Recently I had the chance to work on what one could term a “business app”. After a very long time dealing with system level software, I got my hands dirty when writing business level code. You know the kind, logging in a user, showing some data on a page, etc. I have been doing that for a long time, but the past few years I was mostly dealing with storage engines, distributed systems and the like. Even though I’m writing both kind of systems in the same environment, the feeling is quite different.
This is a stream of consciousness type post.
With the business app code, I was using controllers and services that are dynamically composed via dependency injection. For system level code, I have manual dependency management. The business code tends to be fairly short until it hits the database, but the system code tend to do a lot more inline.
A feature in both system is composed of UI, data and behavior, but the way they are structured is very different. For that matter, the way we build them is very different.
For example, the business code accepts an order from a user by writing it to the database, another component in the same system waits for such events and start processing it in an asynchronous manner. This meant that we had a pretty good separation between the different parts. To the point where we pretty much built them in isolation and concurrently. The UI team was generally much faster, so they threw commands at the backend and had something that marked them as completed while the backend team (a hilarious term from our usual perspective, to be frank) worked on accepting the commands and actually implementing the functionality. When writing system code, we typically write the actual implementation first, and figure out what we want from the UI afterward. Sometimes the UI comes a few weeks or months after the code has already been written and merged.
The rate in which features got completed was also astounding. Some of them were minor stuff (this URL shouldn’t have a line break) but even major features got done much faster than I’m used to. Although, to be fair, implementing something such as “optimize I/O writes on Linux 32 bits” vs. “send an email when the user attempts to login but doesn’t actually have an account” are of very different ranks.
Along the same path, the capability for concurrent work was much higher. We could work on different parts of the app with a much reduced chance for conflicts and stepping on each other toes. Even when we were working on roughly the same areas.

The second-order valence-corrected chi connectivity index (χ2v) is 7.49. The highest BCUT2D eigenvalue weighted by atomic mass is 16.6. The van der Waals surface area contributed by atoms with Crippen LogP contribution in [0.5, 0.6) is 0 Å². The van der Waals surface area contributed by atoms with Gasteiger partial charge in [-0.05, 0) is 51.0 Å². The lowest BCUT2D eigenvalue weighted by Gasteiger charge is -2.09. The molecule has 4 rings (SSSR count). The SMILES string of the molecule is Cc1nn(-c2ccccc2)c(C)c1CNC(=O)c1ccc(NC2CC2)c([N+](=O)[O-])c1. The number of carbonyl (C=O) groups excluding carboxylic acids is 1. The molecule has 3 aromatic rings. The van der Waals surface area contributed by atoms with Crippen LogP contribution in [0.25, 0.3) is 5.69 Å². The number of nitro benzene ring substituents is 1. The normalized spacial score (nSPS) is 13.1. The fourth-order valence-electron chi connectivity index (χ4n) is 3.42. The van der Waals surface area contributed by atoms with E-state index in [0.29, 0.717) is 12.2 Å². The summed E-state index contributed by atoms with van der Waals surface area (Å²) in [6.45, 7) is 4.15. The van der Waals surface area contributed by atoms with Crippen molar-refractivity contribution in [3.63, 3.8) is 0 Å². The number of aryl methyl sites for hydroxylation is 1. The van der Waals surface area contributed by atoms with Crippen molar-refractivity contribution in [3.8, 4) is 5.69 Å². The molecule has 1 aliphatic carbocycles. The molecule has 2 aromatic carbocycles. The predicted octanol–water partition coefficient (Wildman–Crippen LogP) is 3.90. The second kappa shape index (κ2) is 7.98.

Readability and maintainability matters a lot more in business software. Performance trumps those when dealing with system software. That isn’t to say that perf isn’t important for business software, but we go so much added capacity for the things we want to do, it doesn’t usually matter.
I can’t write business level software without ReSharper, I can write system code without it, though.
There are a lot of things that are the same, of course. But probably the most important factor that I have to note is that sensitivity to pain.
What do I mean by that? For example, how fast can you go from hitting F5 to debugging your current issue? How much time does it take you to create a new thing and use it?
When using dependency injection, if you aren’t setting up automatic discovery, you have a recurring pitfall. Every time you add something new, you have to remember to register it. If you do have automatic discovery, you need to be clear what the conventions are. It can seem like magic, and it is easy to lose that knowledge. Let’s take the command execution as a good example. Once you have a command in the system, debugging it means running F5 and stepping through the code. If you need to make a change, go ahead and do that, hit F5 again, and you are back in the same location. As an added bonus, this also ensures that your commands are idempotent, since you are re-running all the time while debugging.
The key is that you need to be able to hit F5 and get there. We initially had a setup where you had to run the app from the command line, attach the debugger (manually!) go do something in the UI, and then can debug what you were doing. Not a big deal, if you are doing that once in a blue moon. But during active development? That is horrendous for productivity. I couldn’t stand it, and it was the very first thing that I tackled. It only shaved about 20 – 30 seconds from the launch time, but it had a big impact on the way I approached things.
Because I didn’t have to do any work to get back to the debugging mindset, I found myself working in a very different manner. I would make a change, run it, make a change, etc. When I had to do (a bit) more work, I had a much more careful process. And that slowed things down.
I forgot how much fun you can have when working with business level software, because the challenges you face are so very different.